In the past year, I have read various novels about countries, cultures and life experiences that were immensely different than anything that I knew about. This included the fate of orphan children who were shipped throughout the United States, the plight of Mexican immigrants in this country, the difficulties that the Jews and France experienced during World War II, the bizarre life of living in North Korea, the American-Indians living in this country during the 17th century. This novel presented still another perspective of which I was unfamiliar and did not fully appreciate. That is living on a gigantic garbage dump in modern day Cambodia where a person might live with his family in a shack with a tarp as a doorway and no electricity. On top of that, the families would eek out a bare subsistence by picking through the smoldering garbage piles to find any items that they could sell for a small amount of money to buy food which was mostly rice, so their families could survive until the next day. While the details of the story were fiction, the characters in the book were real and there were actual photographs of them at the end of the book.
Yet the novel was much more than a revelation of how some people might live today in Cambodia or the historical and political circumstances behind this travesty. Camron Wright has told a story that reflects the potential humanity that can exist in any life circumstances. He focuses on the tradition for literature to convey meaning, love and hope throughout the ages in a multitude of cultures.
One of the main characters in the book is the story teller of this novel, Sang Ly. We meet her as a married woman with a small sick child who was trying to survive in this horrendous environment. The other main character is Sopeap Sin or the rent collector, a seemingly mean old woman who collects the rent from these poor people who live in the immediate area surrounding this gigantic garbage dump. We learned that she has a poignant and complicated history. Among the many facets of her background is that she has great knowledge of literature. She accepts Sang Ly’s invitation to teach her to read and the plot takes off from there. On one hand, this is a simple beautiful story and yet on the other hand, it is as complicated as the hidden meaning of great literature and the secrets of our dreams deep in our hearts.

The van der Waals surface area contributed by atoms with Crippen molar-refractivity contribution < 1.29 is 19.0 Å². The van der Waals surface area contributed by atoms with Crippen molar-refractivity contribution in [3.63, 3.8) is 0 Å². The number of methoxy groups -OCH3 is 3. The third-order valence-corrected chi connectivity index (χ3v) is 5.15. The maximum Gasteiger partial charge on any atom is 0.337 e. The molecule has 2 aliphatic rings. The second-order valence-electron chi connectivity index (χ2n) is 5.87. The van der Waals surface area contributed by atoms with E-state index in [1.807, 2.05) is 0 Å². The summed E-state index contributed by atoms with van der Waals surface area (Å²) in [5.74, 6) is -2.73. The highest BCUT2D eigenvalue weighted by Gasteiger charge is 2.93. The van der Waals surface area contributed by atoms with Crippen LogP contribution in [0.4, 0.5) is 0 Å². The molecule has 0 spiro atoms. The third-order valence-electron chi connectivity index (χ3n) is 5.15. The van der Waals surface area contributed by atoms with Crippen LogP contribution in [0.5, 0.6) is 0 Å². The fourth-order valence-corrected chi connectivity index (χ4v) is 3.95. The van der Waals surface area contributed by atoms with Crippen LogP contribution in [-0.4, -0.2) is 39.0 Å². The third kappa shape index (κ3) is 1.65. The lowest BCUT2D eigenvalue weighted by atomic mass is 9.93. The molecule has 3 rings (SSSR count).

Comment » | FG - Fiction General
June 15th, 2015 — 12:14am
Review of Out of My Mind by Sharon Draper
Guest review written by Leo Blumenfield age 11 1/2
Out of My Mind is about an 11-year-old girl named Melody who has Cerebral palsy.
“I can’t walk. I can’t talk. I can’t feed myself or take myself to the bathroom. Big bummer,” she tells us on page 1. Because Melody can’t speak, many people assume she isn’t smart. In fact, Melody’s brain works like anyone else’s. She is exceptionally smart, clever and a trivia expert.
At school, Melody is in a special education class, where she doesn’t learn much most years. Then, the school starts an inclusion program where all the kids in Melody’s class get to participate in a “normal” class once in awhile. Melody is really excited about this, but when the class starts, a couple of kids aren’t very nice to her, and some of the others ignore her. But one girl named Rose sits next to Melody, and they become friends. Melody likes having a friend, yet sometimes she still feels left out. The inclusion program is a little frustrating for Melody because when she knows the answer to a question (which is a lot of the time) she can’t say it. Through all the challenges Melody is still glad to be part of it because she gets to learn so much more than she did before.
The rest of the book shows how Melody sees the world. It shows the relationship between Melody and her parents and family. Also, the book shows how Melody’s next-door-neighbor, Mrs. V. pushes Melody to do the “unspeakable.”Out of My Mind talks about the many stereotypes and assumptions people make about someone who has Cerebral palsy.